Acoustical Goos-Hänchen Effect
Subjects: Acoustics
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Goos–Hänchen effect was an important optical phenomenon. When an optical wave propagates from a denser medium to a thinner medium, the total reflection generates coherent interference. The final propagated wave yields a lateral displacement relative to the incidence wave at the interface. Even though optics has a coherent effect on the total reflection of a finite-sized wave and an acoustic wave is incoherent with a non-total reflection of different frequency components, recent research shows that there is an analog Goos–Hänchen effect in acoustics. 

  • Acoustic analogies
  • lateral displacement
  • transition time
  • fluid-solid interface
  • water-Perspex interface
  • reflection and refraction



Throughout human history, people have been fascinated by sound and light, by what they saw and heard. Understanding the relationship between optical and acoustic phenomena has been an ongoing scientific endeavor. Analogies between optical and acoustic theories have been mutually beneficial, yielding theoretical advances in both fields. Studies of the analogy between sound and light involved many aspects, including optics, music, mathematics, and physics, and historical discussions have been summarized in the literature [1]. Industrial applications of the acoustic analogs to optics have also been fruitful in recent years, e.g., the acoustic dispersive prism [2], acoustic analogies of high-index optical waveguide devices [3], etc.

Named after German physicists Fritz Goos and Hilda Hänchen, the so-called Goos–Hänchen effect is an important phenomenon in optics [4]. It is noted that when an optical wave is propagating from a denser medium to a thinner medium, the total reflection generates coherent interference; the final propagated wave yields a lateral displacement relative to the incidence position at the interface. This optical effect is critically important in practical applications of optical interfacial-transition, e.g., slow-light processes [5], interfaced-induced superconductivity [6–12], material nucleation [13], nanophotonics and optic-electromagnetic applications [14–18], as well as many practical applications involving media interfaces in acoustics [19-28].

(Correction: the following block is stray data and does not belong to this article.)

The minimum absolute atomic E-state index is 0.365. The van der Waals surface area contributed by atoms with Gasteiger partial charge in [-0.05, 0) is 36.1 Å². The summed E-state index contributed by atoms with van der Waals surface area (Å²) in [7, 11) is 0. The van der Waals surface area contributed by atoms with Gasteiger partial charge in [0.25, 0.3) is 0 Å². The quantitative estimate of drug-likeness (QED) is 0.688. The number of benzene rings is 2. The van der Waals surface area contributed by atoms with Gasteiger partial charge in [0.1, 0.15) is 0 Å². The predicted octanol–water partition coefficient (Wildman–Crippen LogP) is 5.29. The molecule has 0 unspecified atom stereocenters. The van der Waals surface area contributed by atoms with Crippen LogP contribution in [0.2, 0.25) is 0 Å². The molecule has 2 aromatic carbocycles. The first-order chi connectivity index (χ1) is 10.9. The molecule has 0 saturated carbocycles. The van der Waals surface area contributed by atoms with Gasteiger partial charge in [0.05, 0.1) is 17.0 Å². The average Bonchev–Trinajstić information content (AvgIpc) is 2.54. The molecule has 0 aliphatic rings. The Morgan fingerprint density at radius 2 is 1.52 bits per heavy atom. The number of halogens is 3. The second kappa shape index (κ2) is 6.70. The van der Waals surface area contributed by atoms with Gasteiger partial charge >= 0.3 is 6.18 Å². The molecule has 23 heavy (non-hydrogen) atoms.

Is there a Goos–Hänchen effect in acoustics? Well, there have been temptations of the Goos–Hänchen effect in acoustics, including the studies of a rigid interface between fluid and solid [29], elastic reflector [30], ultrasonic nondestructive inspection [31], and omnidirectionally harmonic incident wave [32-34]. Most of these reported works have been focused on phase shift. Two models have been reported on lateral displacement [35-41].


Physical Models


Consider an interface between fluid and solid, where a harmonic P-wave strikes at the interface, which generates the reflected and refracted waves [42], as shown in Figure 1.

To examine the Goos–Hänchen effect in acoustics, the two proposed lateral-displacement models are as follows: (i) a virtual lateral-displacement model (VLDM), where the effective speed is equivalent to the propagation speed of the acoustic wave; and (ii) a real lateral-displacement model (RLDM), where the effective speed is the real speed of the acoustic signal, as shown in Figure 2. The effective propagation speed (either an equivalent propagation speed or the real propagation speed) of the reflected P-wave are dependent not only on the media of the two sides of the interface but also the incident-angle of the P-wave. 

In the reported studies, the interface between fluid water and a solid Perspex has been used as a prototype testing system for these models [35].


Figure 1.  Reflection and refraction of an acoustical harmonic-wave at the interface between a fluid and a solid, where the index m = {0, 1, 2, 3} denotes the incident P-wave, reflected P-wave, refracted P-wave, and refracted SV-wave, respectively.


Figure 2 is a schematic presentation of the reflection paths. For post-critical angle incidence, the reflected P-wave creates a phase shift with respect to incident P-wave. When mapping this phase shift onto the spatial domain, it generates either a virtual lateral displacement or a real lateral displacement. The VLDM (dashed line) has a propagation path T-A-RI. The RLDM (solid line) has a propagation path T-A-B-RR. For RLDM, the incidence point (A) differs from the reflection point (B), which produces a lateral displacement A-B. The amplitude of this lateral displacement varies with respect to the incidence-wave frequency.